Bulletin of the Global Volcanism Network, vol. 47, No. 3 (March 2022)
Managing Editor: Edward Venzke. Research and editing by Paul Berger.
Sangeang API (Indonesia) Small ash cloud on February 17, 2022
Please cite this report as:
Global Volcanism Program, 2022. Report on Sangeang Api (Indonesia) (Venzke, E., ed.). Bulletin of the Global Volcanism Network, 47:3. Smithsonian Institution.
8.2°S, 119.07°E; Summit height 1912 m
All times are local (unless otherwise noted)
Sangeang Api is a complex volcano on the small island of Sangeang in the Lesser Sunda Islands, Indonesia, composed of two volcanic cones. After a large explosion in May 2014, activity continued through November 2015, with thermal anomalies suggesting possible lava dome growth or lava flows (BGVN 39:02 and 41:10). Another eruptive period from July 2017 to June 2020 included occasional weak ash explosions with ash plumes and emissions, hot material ejected from the summit crater, periods of numerous thermal anomalies, summit glows and rare strombolian activity (BGVN 42:09, 43:11, 44 :05, 45:02 and 45:08). The volcano is monitored by Pusat Vulkanologi dan Mitigasi Bencana Geologi (PVMBG or CVGHM), the Darwin Volcanic Ash Advisory Center (VAAC) and by various satellites.
The only documented activity from August 2020 to February 2022 was an ash plume on February 17, 2022, reported by the Darwin VAAC, rising to an altitude of 4-4.9 km (~3 km above the summit) and SW and WSW drifted. From August 2020 to February 2022, Sentinel-2 satellite images were typically obscured by weather clouds during this period, but no thermal signals or volcanic activity were observed on clear days. From May 2021 to February 2022, the MIROVA (Middle InfraRed Observation of Volcanic Activity) volcano hotspot detection system recorded ten scattered hotspots within 5 km of the summit; the cause of the faint anomalies is unknown.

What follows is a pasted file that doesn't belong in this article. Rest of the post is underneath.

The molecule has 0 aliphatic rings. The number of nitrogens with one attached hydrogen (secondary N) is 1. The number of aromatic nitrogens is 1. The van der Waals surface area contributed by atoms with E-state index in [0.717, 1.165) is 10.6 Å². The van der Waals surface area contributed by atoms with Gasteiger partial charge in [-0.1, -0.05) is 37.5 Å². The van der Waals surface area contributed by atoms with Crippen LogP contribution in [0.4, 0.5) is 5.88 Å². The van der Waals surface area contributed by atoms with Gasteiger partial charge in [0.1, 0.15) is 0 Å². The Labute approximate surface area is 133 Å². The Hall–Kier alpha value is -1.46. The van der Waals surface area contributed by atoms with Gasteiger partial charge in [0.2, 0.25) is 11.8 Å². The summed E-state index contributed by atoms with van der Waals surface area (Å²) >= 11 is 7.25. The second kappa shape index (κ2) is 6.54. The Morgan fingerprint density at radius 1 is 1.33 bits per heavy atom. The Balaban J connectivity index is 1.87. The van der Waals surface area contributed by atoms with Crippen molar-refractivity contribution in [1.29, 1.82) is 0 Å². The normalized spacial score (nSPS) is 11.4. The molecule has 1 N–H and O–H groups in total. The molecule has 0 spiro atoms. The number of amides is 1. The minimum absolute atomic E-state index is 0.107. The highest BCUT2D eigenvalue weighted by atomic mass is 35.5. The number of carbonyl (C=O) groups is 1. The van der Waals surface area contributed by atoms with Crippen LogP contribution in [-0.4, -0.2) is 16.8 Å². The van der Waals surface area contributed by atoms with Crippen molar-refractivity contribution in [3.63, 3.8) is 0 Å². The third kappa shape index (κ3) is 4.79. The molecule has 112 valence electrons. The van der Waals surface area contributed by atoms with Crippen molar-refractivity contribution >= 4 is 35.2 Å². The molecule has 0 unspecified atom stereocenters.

Geological Summary. One of the most active of the Lesser Sunda Islands, Sangeang Api Volcano forms a small island 13 km wide off the northeast coast of Sumbawa Island. Two large trachybasaltic to tranchyandesitic volcanic cones, Doro Api and Doro Mantoi, were constructed at the center and eastern rim, respectively, of an older, largely buried caldera. Flank vents occur on the south side of Doro Mantoi and near the north coast. Intermittent eruptions have been recorded since 1512, most of them in the 20th century.
Information contacts: Pusat Vulkanologi dan Mitigasi Bencana Geologi (PVMBG, also known as Indonesian Center for Volcanology and Geological Hazard Mitigation, CVGHM)Jalan Diponegoro 57, Bandung 40122, Indonesia (URL: http://www.vsi.esdm.go.id/); Darwin Volcanic Ash Advisory Center (VAAC)Bureau of Meteorology, Northern Territory Regional Office, PO Box 40050, Casuarina, NT 0811, Australia (URL: http://www.bom.gov.au/info/vaac/); MIROVA (Medium InfraRed Observation of Volcanic Activity)a joint project of the Universities of Turin and Florence (Italy), supported by the Volcanic Risk Center of the Italian Ministry of Civil Protection (URL: http://www.mirovaweb.it/); Sentinel Hub Playground (URL: https://www.sentinel-hub.com/explore/sentinel-playground).